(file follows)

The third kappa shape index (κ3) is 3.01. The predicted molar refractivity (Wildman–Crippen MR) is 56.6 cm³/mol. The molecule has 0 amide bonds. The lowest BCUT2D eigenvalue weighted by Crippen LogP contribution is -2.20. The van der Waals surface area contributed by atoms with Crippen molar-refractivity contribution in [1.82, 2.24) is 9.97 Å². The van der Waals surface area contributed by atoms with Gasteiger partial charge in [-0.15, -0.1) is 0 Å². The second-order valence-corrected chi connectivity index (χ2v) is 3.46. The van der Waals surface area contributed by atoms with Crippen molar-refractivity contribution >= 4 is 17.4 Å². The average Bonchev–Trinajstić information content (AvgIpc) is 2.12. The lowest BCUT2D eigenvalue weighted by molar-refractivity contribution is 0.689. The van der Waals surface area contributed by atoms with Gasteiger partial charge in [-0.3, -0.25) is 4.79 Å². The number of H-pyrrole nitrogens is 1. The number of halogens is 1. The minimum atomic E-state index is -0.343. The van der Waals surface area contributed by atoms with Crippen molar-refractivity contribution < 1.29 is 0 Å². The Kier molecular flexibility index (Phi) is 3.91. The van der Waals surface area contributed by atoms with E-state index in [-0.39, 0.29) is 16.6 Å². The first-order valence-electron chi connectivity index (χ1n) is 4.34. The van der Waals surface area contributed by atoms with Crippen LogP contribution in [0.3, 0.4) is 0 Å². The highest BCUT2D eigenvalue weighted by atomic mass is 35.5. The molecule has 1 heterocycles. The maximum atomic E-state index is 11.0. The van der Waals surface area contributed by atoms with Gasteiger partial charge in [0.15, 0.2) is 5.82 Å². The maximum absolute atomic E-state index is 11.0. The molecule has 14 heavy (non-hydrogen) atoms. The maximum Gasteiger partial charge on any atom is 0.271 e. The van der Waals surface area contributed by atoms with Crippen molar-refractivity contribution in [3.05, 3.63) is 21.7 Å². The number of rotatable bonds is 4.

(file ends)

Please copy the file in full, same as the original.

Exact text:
The third kappa shape index (κ3) is 3.01. The predicted molar refractivity (Wildman–Crippen MR) is 56.6 cm³/mol. The molecule has 0 amide bonds. The lowest BCUT2D eigenvalue weighted by Crippen LogP contribution is -2.20. The van der Waals surface area contributed by atoms with Crippen molar-refractivity contribution in [1.82, 2.24) is 9.97 Å². The van der Waals surface area contributed by atoms with Gasteiger partial charge in [-0.15, -0.1) is 0 Å². The second-order valence-corrected chi connectivity index (χ2v) is 3.46. The van der Waals surface area contributed by atoms with Crippen molar-refractivity contribution >= 4 is 17.4 Å². The average Bonchev–Trinajstić information content (AvgIpc) is 2.12. The lowest BCUT2D eigenvalue weighted by molar-refractivity contribution is 0.689. The van der Waals surface area contributed by atoms with Gasteiger partial charge in [-0.3, -0.25) is 4.79 Å². The number of H-pyrrole nitrogens is 1. The number of halogens is 1. The minimum atomic E-state index is -0.343. The van der Waals surface area contributed by atoms with Crippen molar-refractivity contribution < 1.29 is 0 Å². The Kier molecular flexibility index (Phi) is 3.91. The van der Waals surface area contributed by atoms with E-state index in [-0.39, 0.29) is 16.6 Å². The first-order valence-electron chi connectivity index (χ1n) is 4.34. The van der Waals surface area contributed by atoms with Crippen LogP contribution in [0.3, 0.4) is 0 Å². The highest BCUT2D eigenvalue weighted by atomic mass is 35.5. The molecule has 1 heterocycles. The maximum atomic E-state index is 11.0. The van der Waals surface area contributed by atoms with Gasteiger partial charge in [0.15, 0.2) is 5.82 Å². The maximum absolute atomic E-state index is 11.0. The molecule has 14 heavy (non-hydrogen) atoms. The maximum Gasteiger partial charge on any atom is 0.271 e. The van der Waals surface area contributed by atoms with Crippen molar-refractivity contribution in [3.05, 3.63) is 21.7 Å². The number of rotatable bonds is 4.